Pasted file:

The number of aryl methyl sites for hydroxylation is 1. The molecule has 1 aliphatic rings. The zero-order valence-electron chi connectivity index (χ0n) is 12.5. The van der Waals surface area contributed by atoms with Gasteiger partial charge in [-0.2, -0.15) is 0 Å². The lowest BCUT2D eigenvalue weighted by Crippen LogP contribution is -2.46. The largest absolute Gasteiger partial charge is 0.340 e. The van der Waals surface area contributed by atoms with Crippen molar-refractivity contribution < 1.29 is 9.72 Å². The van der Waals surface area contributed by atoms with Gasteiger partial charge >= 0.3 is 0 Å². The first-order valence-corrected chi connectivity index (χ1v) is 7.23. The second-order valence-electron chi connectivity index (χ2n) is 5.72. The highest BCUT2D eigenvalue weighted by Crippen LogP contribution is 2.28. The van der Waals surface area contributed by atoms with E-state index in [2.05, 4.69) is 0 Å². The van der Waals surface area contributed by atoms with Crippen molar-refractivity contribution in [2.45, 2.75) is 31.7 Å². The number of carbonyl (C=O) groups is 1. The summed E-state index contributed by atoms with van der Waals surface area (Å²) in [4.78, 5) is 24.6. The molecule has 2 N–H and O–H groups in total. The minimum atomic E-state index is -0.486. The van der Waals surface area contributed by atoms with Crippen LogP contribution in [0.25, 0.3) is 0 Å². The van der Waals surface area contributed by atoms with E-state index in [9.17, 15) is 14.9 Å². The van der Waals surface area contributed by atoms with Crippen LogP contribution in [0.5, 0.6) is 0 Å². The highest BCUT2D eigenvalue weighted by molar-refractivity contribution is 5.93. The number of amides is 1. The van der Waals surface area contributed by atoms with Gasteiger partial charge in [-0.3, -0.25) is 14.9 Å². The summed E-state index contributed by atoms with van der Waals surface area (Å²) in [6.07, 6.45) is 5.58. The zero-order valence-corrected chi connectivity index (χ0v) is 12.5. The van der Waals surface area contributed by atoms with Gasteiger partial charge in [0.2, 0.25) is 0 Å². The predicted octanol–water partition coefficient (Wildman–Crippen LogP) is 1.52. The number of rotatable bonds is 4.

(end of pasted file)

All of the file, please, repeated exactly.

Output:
The number of aryl methyl sites for hydroxylation is 1. The molecule has 1 aliphatic rings. The zero-order valence-electron chi connectivity index (χ0n) is 12.5. The van der Waals surface area contributed by atoms with Gasteiger partial charge in [-0.2, -0.15) is 0 Å². The lowest BCUT2D eigenvalue weighted by Crippen LogP contribution is -2.46. The largest absolute Gasteiger partial charge is 0.340 e. The van der Waals surface area contributed by atoms with Crippen molar-refractivity contribution < 1.29 is 9.72 Å². The van der Waals surface area contributed by atoms with Gasteiger partial charge >= 0.3 is 0 Å². The first-order valence-corrected chi connectivity index (χ1v) is 7.23. The second-order valence-electron chi connectivity index (χ2n) is 5.72. The highest BCUT2D eigenvalue weighted by Crippen LogP contribution is 2.28. The van der Waals surface area contributed by atoms with E-state index in [2.05, 4.69) is 0 Å². The van der Waals surface area contributed by atoms with Crippen molar-refractivity contribution in [2.45, 2.75) is 31.7 Å². The number of carbonyl (C=O) groups is 1. The summed E-state index contributed by atoms with van der Waals surface area (Å²) in [4.78, 5) is 24.6. The molecule has 2 N–H and O–H groups in total. The minimum atomic E-state index is -0.486. The van der Waals surface area contributed by atoms with Crippen LogP contribution in [0.25, 0.3) is 0 Å². The van der Waals surface area contributed by atoms with E-state index in [9.17, 15) is 14.9 Å². The van der Waals surface area contributed by atoms with Crippen LogP contribution in [0.5, 0.6) is 0 Å². The highest BCUT2D eigenvalue weighted by molar-refractivity contribution is 5.93. The number of amides is 1. The van der Waals surface area contributed by atoms with Gasteiger partial charge in [-0.3, -0.25) is 14.9 Å². The summed E-state index contributed by atoms with van der Waals surface area (Å²) in [6.07, 6.45) is 5.58. The zero-order valence-corrected chi connectivity index (χ0v) is 12.5. The van der Waals surface area contributed by atoms with Gasteiger partial charge in [0.2, 0.25) is 0 Å². The predicted octanol–water partition coefficient (Wildman–Crippen LogP) is 1.52. The number of rotatable bonds is 4.